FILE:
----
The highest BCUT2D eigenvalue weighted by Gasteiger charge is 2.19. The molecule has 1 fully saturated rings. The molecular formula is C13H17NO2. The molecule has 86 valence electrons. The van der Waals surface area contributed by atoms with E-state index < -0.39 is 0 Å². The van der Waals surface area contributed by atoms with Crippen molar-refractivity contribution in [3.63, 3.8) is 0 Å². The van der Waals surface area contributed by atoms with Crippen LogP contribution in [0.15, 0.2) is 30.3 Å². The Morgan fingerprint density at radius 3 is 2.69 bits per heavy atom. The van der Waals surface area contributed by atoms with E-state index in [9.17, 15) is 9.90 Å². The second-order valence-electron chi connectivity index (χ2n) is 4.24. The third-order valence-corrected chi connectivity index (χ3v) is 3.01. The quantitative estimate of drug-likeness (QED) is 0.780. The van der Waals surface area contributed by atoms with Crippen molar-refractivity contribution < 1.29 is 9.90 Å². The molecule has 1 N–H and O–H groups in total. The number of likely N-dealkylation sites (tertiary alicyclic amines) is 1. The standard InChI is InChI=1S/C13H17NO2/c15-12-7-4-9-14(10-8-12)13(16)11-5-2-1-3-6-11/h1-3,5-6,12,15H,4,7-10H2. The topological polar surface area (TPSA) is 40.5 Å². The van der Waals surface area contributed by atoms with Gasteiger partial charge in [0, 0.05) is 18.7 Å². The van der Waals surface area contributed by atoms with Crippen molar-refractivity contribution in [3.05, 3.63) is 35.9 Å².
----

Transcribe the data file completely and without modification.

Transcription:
The highest BCUT2D eigenvalue weighted by Gasteiger charge is 2.19. The molecule has 1 fully saturated rings. The molecular formula is C13H17NO2. The molecule has 86 valence electrons. The van der Waals surface area contributed by atoms with E-state index < -0.39 is 0 Å². The van der Waals surface area contributed by atoms with Crippen molar-refractivity contribution in [3.63, 3.8) is 0 Å². The van der Waals surface area contributed by atoms with Crippen LogP contribution in [0.15, 0.2) is 30.3 Å². The Morgan fingerprint density at radius 3 is 2.69 bits per heavy atom. The van der Waals surface area contributed by atoms with E-state index in [9.17, 15) is 9.90 Å². The second-order valence-electron chi connectivity index (χ2n) is 4.24. The third-order valence-corrected chi connectivity index (χ3v) is 3.01. The quantitative estimate of drug-likeness (QED) is 0.780. The van der Waals surface area contributed by atoms with Crippen molar-refractivity contribution < 1.29 is 9.90 Å². The molecule has 1 N–H and O–H groups in total. The number of likely N-dealkylation sites (tertiary alicyclic amines) is 1. The standard InChI is InChI=1S/C13H17NO2/c15-12-7-4-9-14(10-8-12)13(16)11-5-2-1-3-6-11/h1-3,5-6,12,15H,4,7-10H2. The topological polar surface area (TPSA) is 40.5 Å². The van der Waals surface area contributed by atoms with Gasteiger partial charge in [0, 0.05) is 18.7 Å². The van der Waals surface area contributed by atoms with Crippen molar-refractivity contribution in [3.05, 3.63) is 35.9 Å².